I’ve talked about Pinotage before, but it came up again for me the other day when I talked about Gamay. Largely because Pinotage is really the best wine to drink if you’re sick of Pinot Noir. After all, it probably should be. It is at least half of Pinot genetically, after all.
One thing I struggle with, as a human being though, at least one woke enough to care about this stuff, is talking about Pinotage and South African wine because the history of the grape and the industry in South Africa is, without a doubt, tied to Apartheid. While the diversity in the wine trade, is a good thing, if it came from a racist and horrible history in the country, should I support it? Does supporting it now help groups of people that were negatively effected by Apartheid? Are there enough native Afrikaans employed in the trade for this to matter? Those are all questions I’ve love to explore, but for today I’ll be comfortable enough to say they exist and that it’s something as an industry, we NEED to talk about. We
Hello, this is Mark Aselstine with Uncorked Ventures.
So I’m going to hold this up so you can get a good look at it but really the only thing that’s important here for today is this little we’re right in the middle which you probably aren’t familiar with enough to know that it’s a type of wine but maybe not familiar enough to know exactly what it is.
It’s Pinotage and Pinotage is a cross between Pinot Noir and Cinsaut and so when we look back at the history of South Africa which is apartheid terrible stretches and buy everything that’s been said about it and I don’t want to lessen that by any extent here but we have to remove our-self a little bit and say that these people that came from Europe and ended up in South Africa they wanted to make things as easy as they could and they develop this grape which is the cross between Pinot which obviously it’s in burgundy and Cinsaut her which is in the southern Rhone valley.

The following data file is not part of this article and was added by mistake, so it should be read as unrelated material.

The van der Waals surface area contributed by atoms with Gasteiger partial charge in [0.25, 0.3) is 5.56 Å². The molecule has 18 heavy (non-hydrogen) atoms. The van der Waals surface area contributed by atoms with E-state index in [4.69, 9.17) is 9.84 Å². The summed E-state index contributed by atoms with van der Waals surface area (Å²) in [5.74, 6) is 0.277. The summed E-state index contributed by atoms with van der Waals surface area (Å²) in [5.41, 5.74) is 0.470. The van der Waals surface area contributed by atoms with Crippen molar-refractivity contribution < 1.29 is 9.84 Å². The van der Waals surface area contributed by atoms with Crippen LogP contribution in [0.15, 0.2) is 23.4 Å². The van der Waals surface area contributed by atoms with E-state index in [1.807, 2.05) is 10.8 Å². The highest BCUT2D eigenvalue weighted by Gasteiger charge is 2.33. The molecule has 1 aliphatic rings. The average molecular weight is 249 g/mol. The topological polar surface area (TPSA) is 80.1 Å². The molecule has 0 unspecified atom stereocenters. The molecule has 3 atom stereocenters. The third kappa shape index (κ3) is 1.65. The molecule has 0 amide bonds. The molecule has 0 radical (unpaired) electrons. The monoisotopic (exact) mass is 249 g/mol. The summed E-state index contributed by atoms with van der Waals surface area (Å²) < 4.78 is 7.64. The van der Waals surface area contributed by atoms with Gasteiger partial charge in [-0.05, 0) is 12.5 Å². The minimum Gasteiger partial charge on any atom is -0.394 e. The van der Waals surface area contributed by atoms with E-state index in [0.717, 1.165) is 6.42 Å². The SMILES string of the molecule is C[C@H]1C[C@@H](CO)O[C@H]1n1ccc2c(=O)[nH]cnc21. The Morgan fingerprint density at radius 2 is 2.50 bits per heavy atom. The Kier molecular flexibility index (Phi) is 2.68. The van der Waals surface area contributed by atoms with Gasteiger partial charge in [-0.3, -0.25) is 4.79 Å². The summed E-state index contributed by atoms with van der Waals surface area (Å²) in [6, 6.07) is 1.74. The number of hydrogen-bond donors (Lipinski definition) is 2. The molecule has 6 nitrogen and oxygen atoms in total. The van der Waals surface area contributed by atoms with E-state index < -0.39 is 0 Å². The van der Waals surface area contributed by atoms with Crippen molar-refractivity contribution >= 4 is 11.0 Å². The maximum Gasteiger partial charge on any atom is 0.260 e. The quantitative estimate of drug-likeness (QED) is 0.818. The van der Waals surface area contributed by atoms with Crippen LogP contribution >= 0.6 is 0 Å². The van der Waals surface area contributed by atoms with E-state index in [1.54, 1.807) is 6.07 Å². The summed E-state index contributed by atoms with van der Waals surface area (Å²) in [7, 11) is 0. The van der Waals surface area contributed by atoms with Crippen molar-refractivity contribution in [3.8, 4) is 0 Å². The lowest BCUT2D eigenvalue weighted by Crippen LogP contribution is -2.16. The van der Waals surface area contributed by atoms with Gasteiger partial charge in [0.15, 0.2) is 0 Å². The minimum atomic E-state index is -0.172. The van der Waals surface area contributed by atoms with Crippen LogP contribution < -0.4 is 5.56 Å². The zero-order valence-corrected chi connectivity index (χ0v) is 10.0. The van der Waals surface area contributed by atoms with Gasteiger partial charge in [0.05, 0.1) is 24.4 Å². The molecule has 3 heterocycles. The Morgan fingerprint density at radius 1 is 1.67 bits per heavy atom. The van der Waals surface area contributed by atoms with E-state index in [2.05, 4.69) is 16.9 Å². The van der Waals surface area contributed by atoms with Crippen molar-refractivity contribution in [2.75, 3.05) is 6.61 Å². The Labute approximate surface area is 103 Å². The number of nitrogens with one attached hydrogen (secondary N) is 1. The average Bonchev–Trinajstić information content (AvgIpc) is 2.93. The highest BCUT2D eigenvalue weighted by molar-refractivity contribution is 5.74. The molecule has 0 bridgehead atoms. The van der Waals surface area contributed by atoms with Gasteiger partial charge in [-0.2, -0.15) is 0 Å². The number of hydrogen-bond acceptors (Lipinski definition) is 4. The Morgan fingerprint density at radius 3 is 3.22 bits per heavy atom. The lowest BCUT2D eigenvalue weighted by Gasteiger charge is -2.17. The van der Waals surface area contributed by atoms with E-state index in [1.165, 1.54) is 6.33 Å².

What came out is easy enough to understand, it was a hell of a easy thing to grow but when you got into the winery and you try to make wine with that things got a little more complicated so that sometimes on the nose you’ll get hint of acetone you know which is the stuff you take your fingernails polish off other winemakers will tell you that it taste them like a wet dog.
After apartheid ended in the early 90s one of the things that happened was that a lot of people that were South African by birth said we see ourselves as a wine industry more as European than new world and pinotage in a lot of ways is very new world in the way that it taste it can be lighter and body but the tastes are very strong and it can be very forward and that they see themselves more in the European model of winemaking were and where they think they should be growing more International varieties.
More than one interesting thing is as in the United States especially when we’ve moved into the Pinot Noir and light or red wine categories we really struggled to create a secondary like if I start talking about Gamay the other day a little bit and I think that’s one valid kind of choice.
I think pinotage was probably another and I think you know about the wine industry is that we have all these really important differences in how people look at you know what the industry should be and kind of what kind of grape should be grown and I think there’s a lot of reverence to people in South Africa that lived through a terrible set of centuries really and then when they came out that they still have this native grape that they were largely cultivating on their own and so people are interested to see you know what will this do I plant in the United States but then you’re also seeing it planted by people with vineyard space and if you have a couple of rows at the end of your Vineyard and you want to plan something unusual Pinotage can be a good choice and I hope this is a decent and some of the history of South Africa although to say that I think the history and the grape in this case are largely intertwined we shouldn’t lessen that.